Gorse bushes in flower in the Scottish Borders - with the river Tweed in the valley beyond© Andrew Wilson / Scottish Viewpoint/REX/Shutterstock

The effect of the Scottish Land Reform Act is starting to be felt by landowners and tenants.

Early anecdotal evidence suggests improved negotiations between landlords and their tenants, and a change in seller behaviour during sales of farms and estates.

The Act only gained royal assent in April and powers within it have not yet been implemented.

However, the executive director of the Scottish Tenant Farmers’ Association (STFA), Angus McCall, said there had already been a change in attitude from landlords and tenants.

He credited some of the change to Andrew Thin, who was appointed as independent adviser on tenant farming in June 2015.

See also: Scottish land reform – what farmers need to know

Mr Thin’s temporary role is to foster more positive and productive tenant and landlord relationships until a tenant farming commissioner with statutory powers is appointed in spring 2017. The recruitment process for the post is under way.

“Behaviour has improved immeasurably in the past year or so since the regulator was put in place,” Mr McCall told Farmers Weekly.

Previously some landowners had brought in agents to handle rent reviews with the goal of “getting the rent up as high as they can” with no regard for whether either party had fulfilled their rental obligations, according to Mr McCall.

Under the Act, a tenant commissioner will form part of a new Scottish Land Commission, mandated to review law and policy and make recommendations to the Scottish government. This role will also be to develop codes of practice and provide support to the tenanted sector.

See also: Last-minute plea over tenancy changes in Land Reform Bill

 “It’s going to make sure that people do the job properly and [it] has great potential,” Mr McColl said.

Effect on selling farmers

Robert McCulloch, Strutt & Parker’s estates and farm agency partner, said there was evidence of farm sales being affected by the imminent introduction of the Land Reform Act.

For example, the vast majority of the 15,000-acre Tillypronie Estate in Aberdeenshire was in the hands of more than 15 tenants when the owner decided to sell.

Despite new rights for a pre-emptive right-to-buy not yet being in force, the estate’s owner carried out negotiations to accommodate each tenants’ wishes, leaving a residual estate that remained attractive to buyers.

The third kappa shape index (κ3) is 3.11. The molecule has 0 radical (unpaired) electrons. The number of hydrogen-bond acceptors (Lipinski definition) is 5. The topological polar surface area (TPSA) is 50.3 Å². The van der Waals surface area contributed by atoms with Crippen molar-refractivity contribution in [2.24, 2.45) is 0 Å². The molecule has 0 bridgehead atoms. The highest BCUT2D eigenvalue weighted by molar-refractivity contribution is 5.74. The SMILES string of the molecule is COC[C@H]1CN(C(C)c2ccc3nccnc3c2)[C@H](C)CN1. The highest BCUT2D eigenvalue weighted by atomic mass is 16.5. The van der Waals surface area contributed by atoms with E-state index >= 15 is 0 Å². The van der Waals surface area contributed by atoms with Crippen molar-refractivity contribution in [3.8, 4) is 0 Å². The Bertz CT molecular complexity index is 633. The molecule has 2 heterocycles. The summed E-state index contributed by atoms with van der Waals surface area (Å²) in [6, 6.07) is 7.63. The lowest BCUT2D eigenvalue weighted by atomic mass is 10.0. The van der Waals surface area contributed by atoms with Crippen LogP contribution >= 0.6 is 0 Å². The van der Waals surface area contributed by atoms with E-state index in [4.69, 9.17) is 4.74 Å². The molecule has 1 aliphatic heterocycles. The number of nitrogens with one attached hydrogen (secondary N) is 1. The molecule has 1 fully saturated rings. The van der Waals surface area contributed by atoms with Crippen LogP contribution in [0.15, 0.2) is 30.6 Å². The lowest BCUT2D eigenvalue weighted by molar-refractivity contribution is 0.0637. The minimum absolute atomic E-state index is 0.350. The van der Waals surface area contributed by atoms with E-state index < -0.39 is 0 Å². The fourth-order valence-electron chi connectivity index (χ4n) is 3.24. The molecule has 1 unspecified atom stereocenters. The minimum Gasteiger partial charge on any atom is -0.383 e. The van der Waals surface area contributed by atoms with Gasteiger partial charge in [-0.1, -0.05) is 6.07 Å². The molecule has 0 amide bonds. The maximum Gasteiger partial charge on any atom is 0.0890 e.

“The effect of every tenant having the opportunity to buy their farm for a significant discount to vacant possession value would render those parts of the estate lying outside of farm tenancies potentially unsaleable,” Mr McColloch said.

“The outcome is a group of tenants who have virtually all negotiated a solution that suits them, while the estate owner is able to offer the 12,032 acres for sale at £10.5m as a whole or in six lots,” he said.

The Scottish Land Reform Act – key legislation

Introduction of a Scottish Land Commission

Comprising five land commissioners and one tenant farming commissioner, the commission’s job will be to review and recommend changes to law and policy relating to land and to carry out research and provide information and guidance.

The control of Scottish land

The introduction of regulations requiring information to be gathered on people with “controlling interests” in land owned or leased.

Gemma Cooper, NFU Scotland’s legal and technical policy manager, said the consultation would affect everybody who owns, rents or manages land in Scotland.

“It is hard to say exactly how far the ramifications will reach, but this is a landmark piece of legislation and NFUS members are very concerned with how the information obtained will be used in the future.”

Community right to buy

Community bodies will be able to apply to Scottish ministers to force a sale of land to the community in the interests of furthering sustainable development.

Applications will have to prove their plan meets sustainable development criteria better than that of the landowner.

Shooting charges

Business rates will become payable for shoots and deer forests. David Johnstone, chairman of Scottish Land & Estates, said estates having to endure greater financial pressures would place a financial strain on the many downstream businesses.

New tenancy agreements

A new modern limited-duration tenancy with a minimum term of 10 years will be introduced, as will a letting vehicle with a minimum of a 35-year term and a minimum five-year repairing period.

Right to buy

Tenants with 1991 Act tenancies will have a pre-emptive right to buy, should the landlord decide to sell the property. Previously, tenants had to register their interest.

Rent reviews

Rents will be based on the productive capacity of the holding, rather than the current open market system.  

Assignation and succession

Tenants will now be able to assign a successor from a much wider pool of people, rather than just their son, daughter or grandchild.

Compensation for improvements 

Landlords and tenants now have the opportunity to put their house in order in relation to items that would be expected to attract compensation at wagyo (end-of-tenancy negotiations on the value of improvements). A three-year amnesty will be in force when this is implemented.